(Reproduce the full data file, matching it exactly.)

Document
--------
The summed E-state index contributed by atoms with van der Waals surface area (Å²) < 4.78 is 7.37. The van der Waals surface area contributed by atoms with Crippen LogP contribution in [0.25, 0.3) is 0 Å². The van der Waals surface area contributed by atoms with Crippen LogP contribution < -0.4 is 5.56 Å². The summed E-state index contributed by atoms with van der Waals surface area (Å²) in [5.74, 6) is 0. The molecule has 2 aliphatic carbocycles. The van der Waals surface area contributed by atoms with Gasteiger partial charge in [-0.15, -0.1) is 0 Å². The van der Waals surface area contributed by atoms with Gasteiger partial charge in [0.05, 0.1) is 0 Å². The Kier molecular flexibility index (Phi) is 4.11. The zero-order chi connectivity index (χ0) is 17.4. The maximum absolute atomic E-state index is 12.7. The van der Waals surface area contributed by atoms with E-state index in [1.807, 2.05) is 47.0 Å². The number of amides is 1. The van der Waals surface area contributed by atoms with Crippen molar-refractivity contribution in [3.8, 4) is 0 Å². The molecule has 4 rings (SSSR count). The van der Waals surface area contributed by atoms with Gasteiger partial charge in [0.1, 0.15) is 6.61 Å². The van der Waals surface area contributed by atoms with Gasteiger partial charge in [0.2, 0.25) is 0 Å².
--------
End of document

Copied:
The summed E-state index contributed by atoms with van der Waals surface area (Å²) < 4.78 is 7.37. The van der Waals surface area contributed by atoms with Crippen LogP contribution in [0.25, 0.3) is 0 Å². The van der Waals surface area contributed by atoms with Crippen LogP contribution < -0.4 is 5.56 Å². The summed E-state index contributed by atoms with van der Waals surface area (Å²) in [5.74, 6) is 0. The molecule has 2 aliphatic carbocycles. The van der Waals surface area contributed by atoms with Gasteiger partial charge in [-0.15, -0.1) is 0 Å². The van der Waals surface area contributed by atoms with Gasteiger partial charge in [0.05, 0.1) is 0 Å². The Kier molecular flexibility index (Phi) is 4.11. The zero-order chi connectivity index (χ0) is 17.4. The maximum absolute atomic E-state index is 12.7. The van der Waals surface area contributed by atoms with E-state index in [1.807, 2.05) is 47.0 Å². The number of amides is 1. The van der Waals surface area contributed by atoms with Crippen molar-refractivity contribution in [3.8, 4) is 0 Å². The molecule has 4 rings (SSSR count). The van der Waals surface area contributed by atoms with Gasteiger partial charge in [0.1, 0.15) is 6.61 Å². The van der Waals surface area contributed by atoms with Gasteiger partial charge in [0.2, 0.25) is 0 Å².